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“We Won't Go Home Until Morning”

National Museum of American History
The sheet music for the song, “We Won’t Go Home Until Morning” was written by Keller Mack and composed by Frank Orth. The music was published by M.D. Swisher of Philadelphia, Pennsylvania in 1907. The white cover has blue-green lettering and an inset photo of Bessie Wynn, who sang the song as a vaudevillian actress.

“We Heard a Loud Boom!” - Interview with Miracle on the Hudson Passenger

National Air and Space Museum
Within three minutes of takeoff from New York City's LaGuardia Airport on January 15, 2009, US Airways Flight 1549 struck a flock of geese causing the aircraft to lose all engine power. Pilots Chesley Sullenberger and Jeffrey Skiles glided the plane down into the Hudson River, where all 155 passengers on board were rescued by nearby boats. Passenger Beth McHugh recounts her experience on flight 1549, known as the Miracle on the Hudson.

“Wah! Hoo!”

National Museum of American History
This sheet music is for the song “Wah! Hoo!” that was written and composed by Cliff Friend. The Crawford Music Corporation of New York City published this sheet music in 1936. The yellow and black cover features an illustration of a cowboy riding a bucking horse, and an inset photograph of Eddie Davis who featured the song at the New York City club “Leon & Eddies.”Eddie Davis and Leon Enken opened the club as a speakeasy in 1928 with Davis as the main entertainment.

“Wabash Blues”

National Museum of American History
This sheet music is for the song “Wabash Blues.” Dave Ringle wrote the song’s lyrics and Fred Meinken composed the music. Leo Feist Inc. of New York City published this sheet music in 1921. The blue cover has an image of a yellow house, with an inset photograph of Vincent Lopez, a popular band leader at the time who would have featured the song with his orchestra.

“Virginia Rose Bud”

National Museum of American History
This sheet music is for the song “Virginia Rose Bud” as part of a collection of “Ethiopian Melodies.” The music was published by E. Ferrett & Company of Philadelphia in the middle of the 19th century. Ethiopian melodies were songs that were part of the culture surrounding the blackface performances in minstrel shows that were popular at this time.

“Vengeance Weapon 2”: 70th Anniversary of the V-2 Campaign

National Air and Space Museum
Shortly after 11:00 am on September 8, 1944, there was an explosion on the southeastern outskirts of newly liberated Paris. It killed six people and injured 36 more at Charentonneau à Maison-Alfort. That evening, about 6:43 pm, another explosion took place in Chiswick, in far west London, killing three people and seriously wounding 17. Seconds later   ...Continue Reading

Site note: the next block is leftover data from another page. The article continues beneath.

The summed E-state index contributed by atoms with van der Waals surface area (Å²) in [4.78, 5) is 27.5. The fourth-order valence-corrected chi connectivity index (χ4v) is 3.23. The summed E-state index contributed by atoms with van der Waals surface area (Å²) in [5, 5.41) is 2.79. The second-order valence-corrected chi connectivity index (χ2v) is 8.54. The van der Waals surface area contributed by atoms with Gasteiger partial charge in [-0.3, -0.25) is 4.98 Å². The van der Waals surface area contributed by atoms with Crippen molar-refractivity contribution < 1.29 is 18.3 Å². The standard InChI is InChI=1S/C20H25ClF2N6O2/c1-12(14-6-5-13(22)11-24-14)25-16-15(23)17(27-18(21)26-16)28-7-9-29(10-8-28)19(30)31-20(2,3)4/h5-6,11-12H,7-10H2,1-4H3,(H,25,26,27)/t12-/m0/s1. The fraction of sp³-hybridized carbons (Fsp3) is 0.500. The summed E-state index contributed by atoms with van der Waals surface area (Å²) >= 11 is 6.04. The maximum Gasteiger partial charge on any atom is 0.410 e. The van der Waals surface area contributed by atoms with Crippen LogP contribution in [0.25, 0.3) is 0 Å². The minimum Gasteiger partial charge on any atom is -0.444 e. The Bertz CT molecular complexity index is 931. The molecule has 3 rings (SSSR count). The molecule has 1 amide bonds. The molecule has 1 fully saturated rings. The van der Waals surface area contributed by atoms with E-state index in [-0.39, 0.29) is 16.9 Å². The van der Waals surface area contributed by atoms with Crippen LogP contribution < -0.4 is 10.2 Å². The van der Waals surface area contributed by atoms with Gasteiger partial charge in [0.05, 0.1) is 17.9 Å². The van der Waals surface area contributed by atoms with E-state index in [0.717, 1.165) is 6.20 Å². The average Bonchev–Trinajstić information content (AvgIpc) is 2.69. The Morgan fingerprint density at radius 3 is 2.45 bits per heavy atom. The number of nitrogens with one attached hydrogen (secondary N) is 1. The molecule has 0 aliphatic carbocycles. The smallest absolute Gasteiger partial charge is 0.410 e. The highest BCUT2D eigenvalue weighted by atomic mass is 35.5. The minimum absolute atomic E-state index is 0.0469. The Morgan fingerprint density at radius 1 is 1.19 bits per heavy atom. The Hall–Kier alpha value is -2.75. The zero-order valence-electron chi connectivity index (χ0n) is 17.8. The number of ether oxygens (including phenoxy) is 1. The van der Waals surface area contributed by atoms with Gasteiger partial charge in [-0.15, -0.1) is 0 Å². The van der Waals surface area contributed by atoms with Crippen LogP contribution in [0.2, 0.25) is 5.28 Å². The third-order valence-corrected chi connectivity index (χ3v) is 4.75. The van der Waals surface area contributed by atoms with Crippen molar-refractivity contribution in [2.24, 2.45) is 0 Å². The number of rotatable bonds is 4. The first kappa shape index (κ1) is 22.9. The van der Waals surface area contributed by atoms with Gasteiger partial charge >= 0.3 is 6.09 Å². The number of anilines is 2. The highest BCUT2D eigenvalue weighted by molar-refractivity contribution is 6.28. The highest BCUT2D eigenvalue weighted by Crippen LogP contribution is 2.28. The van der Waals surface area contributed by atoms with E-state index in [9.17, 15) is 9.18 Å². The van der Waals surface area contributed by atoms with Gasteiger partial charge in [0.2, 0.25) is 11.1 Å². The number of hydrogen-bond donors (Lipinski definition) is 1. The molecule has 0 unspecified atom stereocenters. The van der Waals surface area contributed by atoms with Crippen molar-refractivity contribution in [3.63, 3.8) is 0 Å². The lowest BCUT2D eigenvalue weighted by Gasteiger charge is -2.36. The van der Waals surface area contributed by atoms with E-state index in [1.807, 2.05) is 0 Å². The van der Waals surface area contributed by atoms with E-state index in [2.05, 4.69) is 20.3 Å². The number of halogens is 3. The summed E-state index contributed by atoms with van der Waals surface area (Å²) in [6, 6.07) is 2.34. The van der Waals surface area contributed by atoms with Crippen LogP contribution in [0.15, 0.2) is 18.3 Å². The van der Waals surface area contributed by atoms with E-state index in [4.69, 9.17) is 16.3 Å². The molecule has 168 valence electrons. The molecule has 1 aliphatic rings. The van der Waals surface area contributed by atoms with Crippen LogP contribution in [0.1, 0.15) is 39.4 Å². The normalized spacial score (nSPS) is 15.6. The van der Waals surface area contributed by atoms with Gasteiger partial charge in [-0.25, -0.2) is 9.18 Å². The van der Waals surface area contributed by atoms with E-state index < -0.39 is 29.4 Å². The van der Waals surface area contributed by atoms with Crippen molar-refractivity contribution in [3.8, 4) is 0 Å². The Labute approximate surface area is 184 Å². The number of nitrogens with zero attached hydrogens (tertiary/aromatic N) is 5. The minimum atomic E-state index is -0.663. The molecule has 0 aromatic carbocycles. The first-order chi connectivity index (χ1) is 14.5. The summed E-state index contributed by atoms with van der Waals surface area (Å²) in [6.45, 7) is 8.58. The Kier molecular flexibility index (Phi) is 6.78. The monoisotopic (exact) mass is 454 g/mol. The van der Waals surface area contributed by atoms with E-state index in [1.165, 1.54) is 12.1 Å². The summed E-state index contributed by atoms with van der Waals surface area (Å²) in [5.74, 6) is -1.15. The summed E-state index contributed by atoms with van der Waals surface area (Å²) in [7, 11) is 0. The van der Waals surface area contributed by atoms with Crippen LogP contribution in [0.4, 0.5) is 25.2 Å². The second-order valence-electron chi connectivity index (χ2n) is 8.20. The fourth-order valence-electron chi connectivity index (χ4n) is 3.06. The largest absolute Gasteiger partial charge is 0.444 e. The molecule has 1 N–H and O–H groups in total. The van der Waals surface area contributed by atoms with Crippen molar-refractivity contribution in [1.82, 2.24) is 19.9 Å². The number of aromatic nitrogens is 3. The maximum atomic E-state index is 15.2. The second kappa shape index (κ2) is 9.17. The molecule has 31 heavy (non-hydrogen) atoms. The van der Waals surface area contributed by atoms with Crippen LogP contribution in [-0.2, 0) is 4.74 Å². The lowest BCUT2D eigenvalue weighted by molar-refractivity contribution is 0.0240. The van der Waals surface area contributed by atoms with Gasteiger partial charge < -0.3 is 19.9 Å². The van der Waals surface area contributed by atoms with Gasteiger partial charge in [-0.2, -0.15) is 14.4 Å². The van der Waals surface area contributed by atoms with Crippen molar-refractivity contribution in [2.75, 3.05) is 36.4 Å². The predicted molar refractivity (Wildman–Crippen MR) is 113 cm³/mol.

“Up in a Balloon”

National Museum of American History
This sheet music for the song “Up in a Balloon” was written and composed by G. W. Hunt and published by R.M. DeWitt of New York, New York in 1869. The cover is a green background with white parchment scrolls that frames the lettering on the cover. There are five small cherubs scattered around the cover, and one is playing a harp, and another the pan flute.

“Unschooled” Kids Do Just Fine in College

Smithsonian Magazine

Unschooling—child-directed learning—is “the final and most extreme frontier in the broader cultural shift toward 'child-centred' parenting,” says the Globe and Mail. Unlike more traditional homeschooling, in which parents "try to replicate the formal curriculum of the school system in the home," says University Affairs, unschooling "encourages kids to do pretty much whatever they want with their time.”

The idea is that children are, by default, keen learners. If something strikes their passions, the thinking goes, kids will pursue it to the end, picking up intellectual skills and self-motivation as they go.

The question that's always posed to unschooling is whether kids who learn in this way are set up to succeed when confronted by the structured, organized, hierarchical society that awaits. According to new research, described by Luba Vangelova for KQED, it seems that—contrary to what skeptics might assume—unschooled kids do just fine when transitioning to more traditional colleges.

In a survey, psychologists Peter Gray and Gina Riley found that of 232 families who unschooled their kids, 83 percent of the children went on to study at a post-secondary institution: